banksia proteoid roots

Summer is also time for repotting many of our Australian native plants. I was repotting some banksias and came across this interesting phenomenon.

We hear so much about Australian Native plants being allergic to phosphorus and needing very careful fertilising. the truth, however, is that only a very few Aussie natives are sensitive to phosphorus and there are also a few plants from other parts of te world that are phosphate intolerant as well. I give most of my Australian natives the same fertiliser that I use on the exotics and they grow very well on it.

The exception is Banksias and here is the reason

proteoid roots on banksia

That white patch that looks like fungus is actually a patch of specialised roots called proteoid roots that have evolved in some of the proteacea plants to help them extract phosphorus from the nutrient poor soils they tend to live in.

a closer look



Looking a bit closer you can actually see the hundreds of tiny white root tips that are all collecting every available scrap of phosphate from the soil.
And that is the problem. When we apply phosphate rich fertiliser these tiny, super efficient phosphate absorbers continue to grab all the available phosphate. That results in a phosphate overdose and  a very quick death for your banksia so be quite wary of what sort of fertiliser you give to your banksias.
Banksias do not NEED proteoid roots and when they are in an environment that has adequate phosphate in the soil they do not develop these special roots. If we slowly incease the amount of phosphorus in the soil the tree will gradually shed any proteoid roots and can then tolerate normal amounts of phosphate fertiliser but as soon as the nutrient levels drop off again the plant will again grow more proteoid roots and will be sensitive again.
When repotting banksia bonsai most of the proteiod clusters are cut off but that will not hurt the tree any more than normal root pruning hurts any other species.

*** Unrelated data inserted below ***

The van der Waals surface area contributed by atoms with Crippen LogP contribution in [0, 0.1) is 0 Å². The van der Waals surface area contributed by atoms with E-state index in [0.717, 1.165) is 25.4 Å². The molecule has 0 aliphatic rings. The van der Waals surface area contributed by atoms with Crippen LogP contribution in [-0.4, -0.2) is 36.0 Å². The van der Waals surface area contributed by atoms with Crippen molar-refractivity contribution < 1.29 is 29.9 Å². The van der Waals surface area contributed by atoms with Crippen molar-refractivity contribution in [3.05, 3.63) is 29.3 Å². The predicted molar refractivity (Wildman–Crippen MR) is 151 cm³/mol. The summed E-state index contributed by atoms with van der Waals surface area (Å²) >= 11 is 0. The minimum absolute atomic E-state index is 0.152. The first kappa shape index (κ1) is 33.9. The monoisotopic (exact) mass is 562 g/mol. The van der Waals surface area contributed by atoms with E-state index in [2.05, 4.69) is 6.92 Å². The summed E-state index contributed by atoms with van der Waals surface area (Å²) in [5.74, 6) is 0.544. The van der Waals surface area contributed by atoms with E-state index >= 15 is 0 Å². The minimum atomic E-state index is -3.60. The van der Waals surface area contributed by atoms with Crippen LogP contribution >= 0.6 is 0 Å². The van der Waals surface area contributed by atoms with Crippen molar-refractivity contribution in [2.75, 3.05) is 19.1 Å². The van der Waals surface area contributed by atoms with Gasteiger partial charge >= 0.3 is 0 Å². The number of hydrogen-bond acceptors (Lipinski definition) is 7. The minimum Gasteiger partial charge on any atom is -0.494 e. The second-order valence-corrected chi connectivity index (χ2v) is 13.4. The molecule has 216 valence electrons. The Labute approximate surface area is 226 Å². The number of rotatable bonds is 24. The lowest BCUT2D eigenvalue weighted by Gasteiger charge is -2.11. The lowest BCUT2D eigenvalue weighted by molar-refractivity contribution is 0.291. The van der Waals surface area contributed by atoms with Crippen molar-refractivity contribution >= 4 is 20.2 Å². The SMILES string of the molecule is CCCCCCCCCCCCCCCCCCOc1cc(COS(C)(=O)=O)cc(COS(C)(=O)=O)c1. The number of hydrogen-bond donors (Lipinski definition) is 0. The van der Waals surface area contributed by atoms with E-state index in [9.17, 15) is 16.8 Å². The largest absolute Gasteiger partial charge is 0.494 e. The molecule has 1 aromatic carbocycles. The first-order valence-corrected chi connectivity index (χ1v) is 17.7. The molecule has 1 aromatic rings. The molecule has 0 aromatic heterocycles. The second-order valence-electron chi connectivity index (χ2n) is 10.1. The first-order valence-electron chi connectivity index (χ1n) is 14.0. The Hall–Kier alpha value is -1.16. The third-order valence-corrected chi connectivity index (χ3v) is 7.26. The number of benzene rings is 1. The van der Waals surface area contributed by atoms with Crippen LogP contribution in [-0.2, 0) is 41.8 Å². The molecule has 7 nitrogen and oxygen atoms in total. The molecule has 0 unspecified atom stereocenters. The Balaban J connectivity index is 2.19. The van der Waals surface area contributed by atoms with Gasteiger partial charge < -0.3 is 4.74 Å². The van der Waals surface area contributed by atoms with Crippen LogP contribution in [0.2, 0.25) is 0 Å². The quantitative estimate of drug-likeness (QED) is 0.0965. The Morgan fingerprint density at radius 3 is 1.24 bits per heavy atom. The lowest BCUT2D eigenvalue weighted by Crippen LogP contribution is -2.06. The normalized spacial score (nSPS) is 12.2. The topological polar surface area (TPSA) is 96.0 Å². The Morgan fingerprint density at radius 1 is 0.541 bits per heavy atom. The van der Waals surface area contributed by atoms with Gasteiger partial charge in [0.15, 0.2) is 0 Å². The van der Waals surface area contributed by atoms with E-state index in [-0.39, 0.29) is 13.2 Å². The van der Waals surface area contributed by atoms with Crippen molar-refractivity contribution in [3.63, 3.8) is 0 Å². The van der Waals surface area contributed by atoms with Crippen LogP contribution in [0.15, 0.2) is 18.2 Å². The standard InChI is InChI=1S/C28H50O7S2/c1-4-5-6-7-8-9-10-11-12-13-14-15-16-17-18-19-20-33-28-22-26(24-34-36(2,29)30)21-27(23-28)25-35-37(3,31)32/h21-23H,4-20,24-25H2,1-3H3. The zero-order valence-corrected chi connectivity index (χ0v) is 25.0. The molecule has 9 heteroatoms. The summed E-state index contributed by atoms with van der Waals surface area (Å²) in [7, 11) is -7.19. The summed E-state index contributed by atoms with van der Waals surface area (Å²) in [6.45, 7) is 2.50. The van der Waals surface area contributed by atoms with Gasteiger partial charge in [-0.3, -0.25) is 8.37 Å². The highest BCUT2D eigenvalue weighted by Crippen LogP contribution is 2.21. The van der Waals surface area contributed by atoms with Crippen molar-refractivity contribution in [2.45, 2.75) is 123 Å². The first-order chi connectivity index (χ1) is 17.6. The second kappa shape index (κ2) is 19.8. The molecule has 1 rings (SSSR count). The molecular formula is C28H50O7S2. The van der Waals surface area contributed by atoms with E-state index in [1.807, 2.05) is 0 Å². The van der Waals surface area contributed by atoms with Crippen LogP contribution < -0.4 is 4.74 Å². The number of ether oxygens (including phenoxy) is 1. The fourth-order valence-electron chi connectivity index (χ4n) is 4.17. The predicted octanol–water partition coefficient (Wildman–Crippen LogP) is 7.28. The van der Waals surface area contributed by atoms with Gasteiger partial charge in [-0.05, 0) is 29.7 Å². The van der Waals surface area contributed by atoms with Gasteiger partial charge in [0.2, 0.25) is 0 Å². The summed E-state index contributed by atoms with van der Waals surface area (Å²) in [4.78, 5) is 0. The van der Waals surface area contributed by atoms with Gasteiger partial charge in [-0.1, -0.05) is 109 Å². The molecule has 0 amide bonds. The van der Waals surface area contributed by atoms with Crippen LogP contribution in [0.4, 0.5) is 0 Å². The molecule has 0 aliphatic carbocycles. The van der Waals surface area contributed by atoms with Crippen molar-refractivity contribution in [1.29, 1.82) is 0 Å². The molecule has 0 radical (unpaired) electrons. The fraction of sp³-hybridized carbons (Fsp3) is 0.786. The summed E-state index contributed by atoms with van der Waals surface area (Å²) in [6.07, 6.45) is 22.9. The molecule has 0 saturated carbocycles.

I do not want to give the idea that banksias can grow without any fertiliser. When grown in a pot nutrients are quickly leached out of the potting mix by regular watering so even banksias need regular fertiliser but its best to play it safe and use a low P formulation.
Many of our banksia species make excellent bonsai. They will shoot on old wood when pruned, They tolerate root pruning very well (in the warmer months) and continue to thicken even in the cramped confines of a bonsai pot so try some banksias for bonsai, just be careful what you feed them.

Is it too late to repot my…..?

This question is regularly asked by beginners in bonsai. The answer given is usually along the lines of ‘repotting deciduous species must be done as the buds swell and before the leaves open.’

For many years I have stuck with this repotting rule but recently have started to question its validity. Sure it works but is it entirely accurate? Some new information has indicated that this rule may be far more prescriptive than necessary. Continue reading

Repotting Aussie natives

I love bonsai and I’m also passionate about Australian Native Plants so it was natural for me to try to grow Aussie natives as bonsai. Originally I tried to use the Japanese timing and techniques and had many abrupt failures so gave up on natives as bonsai for many years. More recently, information from committed growers has led me back to growing natives as bonsai. Word was spreading that many of our natives dislike having roots pruned in the traditional winter/ spring period but thrive when repotted during the summer. Several years ago I set out to confirm this with a series of trials. Continue reading

Root pruning and repotting

Bonsai grow in the confined space of a relatively small pot. The roots of all plants keep growing to renew the active root tips that actually do the work of absorbing watera nd nutrients. After a couple of years these constantly growing roots have so filled the spaces in the potting mix that vital air and water cannot enter the mix and the tree will not stay healthy. It is very important to repot bonsai (and indeed, all potted plants) regularly to keep them healthy. Root pruning does not keep a bonsai small. In fact just the opposite. After rootpruning and repotting in fresh mix with new nutrients and room for new roots to grow we usually see an explosion of growth for the first year. The picture in this post will give a good idea of how I root prune and repot deciduous bonsai. Continue reading


It is June at Shibui Bonsai and that means winter. We have had a few light frosts so far this season but this morning was probably the coldest yet.

Frost on a trident maple

Here in Australia we do not have to contend with really severe cold that growers in some other areas get. My cold hardy trees stay outside without any protection all winter without any ill effects, in fact I think it might even be good for them. Low temperatures help to induce some trees to flower better and I hope that some of the pests and diseases will also be killed during cold weather. My ficus, which are NOT cold hardy, live in the unheated poly igloo which provides enough protection to get them through the winter here.  Continue reading